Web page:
Voice-assisted commerce is likely to be the next frontier for local retailers. According to our recent Voice Assistant Monitor™, 75% of smartphone owners have used voice enabled applications via their smart device. This represents a 150% increase in usage over the past five years. This usage, driven by millennials, is expected to continue to grow as voice technology moves beyond the smartphone to speakers, cars, appliances and other devices.
While most of the current activity is dominated by general tasks like looking up general information (65%), finding weather information (48%), and looking for directions (56%), we are seeing increased usage for commerce related activities. In fact, over the past 4 years there has been a 75% increase in the number of people looking for a deal or local product or service via voice search.
Big box brands have recognized this trend and are already trying to capitalize on it. Walmart recently partnered with Google and its voice-activated Home system. Whenever a consumer runs out of a household staple — from detergent to cereal — the shopper will simply be able to ask Google to reorder it. And since the system can be tied to the shopper’s Walmart account, it will know exactly what brand of paper towels or soap is preferred.
Alexa, Amazon’s version, currently provides a similar service for Amazon Prime members. If you are out of something you can simply ask for the order and have it shipped to your home. To drive usage Amazon offers exclusive deals for voice searches in addition to a credit for first time users.
When it comes to actually purchasing products by voice search, early data indicates it is less than 10% of users. This is expected to increase over time as the adoption of devices grows. Currently, Alexa is thought to have more potential for commerce than Google Now or Siri, given that Amazon is already an ecommerce giant. This may change over time as these companies race to implement more integrated technology and services.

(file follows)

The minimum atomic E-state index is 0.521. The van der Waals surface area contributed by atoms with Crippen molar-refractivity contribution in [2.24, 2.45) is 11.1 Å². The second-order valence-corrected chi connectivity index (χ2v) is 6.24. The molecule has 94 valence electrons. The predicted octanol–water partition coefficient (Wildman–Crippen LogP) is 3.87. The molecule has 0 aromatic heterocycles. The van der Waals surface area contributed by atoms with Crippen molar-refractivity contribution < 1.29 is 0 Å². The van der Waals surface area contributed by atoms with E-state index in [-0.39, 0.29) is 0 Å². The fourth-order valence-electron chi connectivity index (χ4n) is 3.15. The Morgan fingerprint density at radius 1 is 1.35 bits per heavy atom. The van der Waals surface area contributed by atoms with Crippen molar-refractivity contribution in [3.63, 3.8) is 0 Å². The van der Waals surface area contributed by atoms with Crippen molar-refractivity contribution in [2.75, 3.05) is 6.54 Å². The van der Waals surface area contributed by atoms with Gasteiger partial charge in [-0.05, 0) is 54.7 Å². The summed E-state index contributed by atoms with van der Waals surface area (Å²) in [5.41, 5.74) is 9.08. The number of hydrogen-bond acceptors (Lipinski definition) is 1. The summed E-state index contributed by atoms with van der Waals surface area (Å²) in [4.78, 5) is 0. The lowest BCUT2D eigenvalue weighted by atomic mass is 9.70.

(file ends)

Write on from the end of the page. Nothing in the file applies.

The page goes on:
It does present new challenges for retailers. They now have to think through the different buying patterns or use cases that customers go through where a voice experience would enhance that process. For example, Kohl’s customers can take advantage of the voice search feature within the brand’s iOS or Android app. Instead of typing in a product request and sifting through tens of result pages for the desired item, shoppers can use their voice to search Kohl’s inventory and have the app do the majority of the work for them. This enhances the shopping experience by removing fiction points.
Consumers also speak differently than they do when typing. Instead of competing for keywords retailers will have to consider specific phrasing and long-tail sentences that consumers use to search for products. This changes how retailers will have to implement SEM programs.
While conversational commerce is still new, it will be something retailers will need to pay attention to for years to come.